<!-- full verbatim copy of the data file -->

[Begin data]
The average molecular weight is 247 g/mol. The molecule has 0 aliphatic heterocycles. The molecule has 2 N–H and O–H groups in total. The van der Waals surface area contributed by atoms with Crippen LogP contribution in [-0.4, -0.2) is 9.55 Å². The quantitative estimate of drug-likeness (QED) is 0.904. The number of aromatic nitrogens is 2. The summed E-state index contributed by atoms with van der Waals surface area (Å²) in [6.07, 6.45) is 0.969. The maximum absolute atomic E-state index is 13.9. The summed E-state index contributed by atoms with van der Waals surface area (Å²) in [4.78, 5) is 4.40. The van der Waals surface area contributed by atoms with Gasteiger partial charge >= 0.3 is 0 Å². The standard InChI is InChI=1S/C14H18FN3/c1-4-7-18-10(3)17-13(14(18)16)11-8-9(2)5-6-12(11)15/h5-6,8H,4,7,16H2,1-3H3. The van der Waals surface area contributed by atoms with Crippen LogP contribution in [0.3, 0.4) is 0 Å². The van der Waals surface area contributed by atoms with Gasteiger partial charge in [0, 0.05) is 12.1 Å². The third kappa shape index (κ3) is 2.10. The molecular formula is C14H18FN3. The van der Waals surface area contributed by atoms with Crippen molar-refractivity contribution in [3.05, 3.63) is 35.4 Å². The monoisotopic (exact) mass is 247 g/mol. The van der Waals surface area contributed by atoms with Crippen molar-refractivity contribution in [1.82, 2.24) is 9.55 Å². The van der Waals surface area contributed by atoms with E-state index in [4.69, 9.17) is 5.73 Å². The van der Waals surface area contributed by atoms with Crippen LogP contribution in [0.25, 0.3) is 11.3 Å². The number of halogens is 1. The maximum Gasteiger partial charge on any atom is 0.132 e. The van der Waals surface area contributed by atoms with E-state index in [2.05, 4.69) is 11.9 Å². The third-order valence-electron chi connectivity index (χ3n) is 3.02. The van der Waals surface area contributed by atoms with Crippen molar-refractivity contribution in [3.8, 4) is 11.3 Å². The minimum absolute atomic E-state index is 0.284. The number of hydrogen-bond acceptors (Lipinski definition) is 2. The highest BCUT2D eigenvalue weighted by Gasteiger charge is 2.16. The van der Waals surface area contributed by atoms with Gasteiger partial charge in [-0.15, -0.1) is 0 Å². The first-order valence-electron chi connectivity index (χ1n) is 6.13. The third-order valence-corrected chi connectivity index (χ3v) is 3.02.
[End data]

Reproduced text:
The average molecular weight is 247 g/mol. The molecule has 0 aliphatic heterocycles. The molecule has 2 N–H and O–H groups in total. The van der Waals surface area contributed by atoms with Crippen LogP contribution in [-0.4, -0.2) is 9.55 Å². The quantitative estimate of drug-likeness (QED) is 0.904. The number of aromatic nitrogens is 2. The summed E-state index contributed by atoms with van der Waals surface area (Å²) in [6.07, 6.45) is 0.969. The maximum absolute atomic E-state index is 13.9. The summed E-state index contributed by atoms with van der Waals surface area (Å²) in [4.78, 5) is 4.40. The van der Waals surface area contributed by atoms with Gasteiger partial charge >= 0.3 is 0 Å². The standard InChI is InChI=1S/C14H18FN3/c1-4-7-18-10(3)17-13(14(18)16)11-8-9(2)5-6-12(11)15/h5-6,8H,4,7,16H2,1-3H3. The van der Waals surface area contributed by atoms with Crippen LogP contribution in [0.3, 0.4) is 0 Å². The van der Waals surface area contributed by atoms with Gasteiger partial charge in [0, 0.05) is 12.1 Å². The third kappa shape index (κ3) is 2.10. The molecular formula is C14H18FN3. The van der Waals surface area contributed by atoms with Crippen molar-refractivity contribution in [3.05, 3.63) is 35.4 Å². The monoisotopic (exact) mass is 247 g/mol. The van der Waals surface area contributed by atoms with Crippen molar-refractivity contribution in [1.82, 2.24) is 9.55 Å². The van der Waals surface area contributed by atoms with E-state index in [4.69, 9.17) is 5.73 Å². The van der Waals surface area contributed by atoms with Crippen LogP contribution in [0.25, 0.3) is 11.3 Å². The number of halogens is 1. The maximum Gasteiger partial charge on any atom is 0.132 e. The van der Waals surface area contributed by atoms with E-state index in [2.05, 4.69) is 11.9 Å². The third-order valence-electron chi connectivity index (χ3n) is 3.02. The van der Waals surface area contributed by atoms with Crippen molar-refractivity contribution in [3.8, 4) is 11.3 Å². The minimum absolute atomic E-state index is 0.284. The number of hydrogen-bond acceptors (Lipinski definition) is 2. The highest BCUT2D eigenvalue weighted by Gasteiger charge is 2.16. The van der Waals surface area contributed by atoms with Gasteiger partial charge in [-0.15, -0.1) is 0 Å². The first-order valence-electron chi connectivity index (χ1n) is 6.13. The third-order valence-corrected chi connectivity index (χ3v) is 3.02.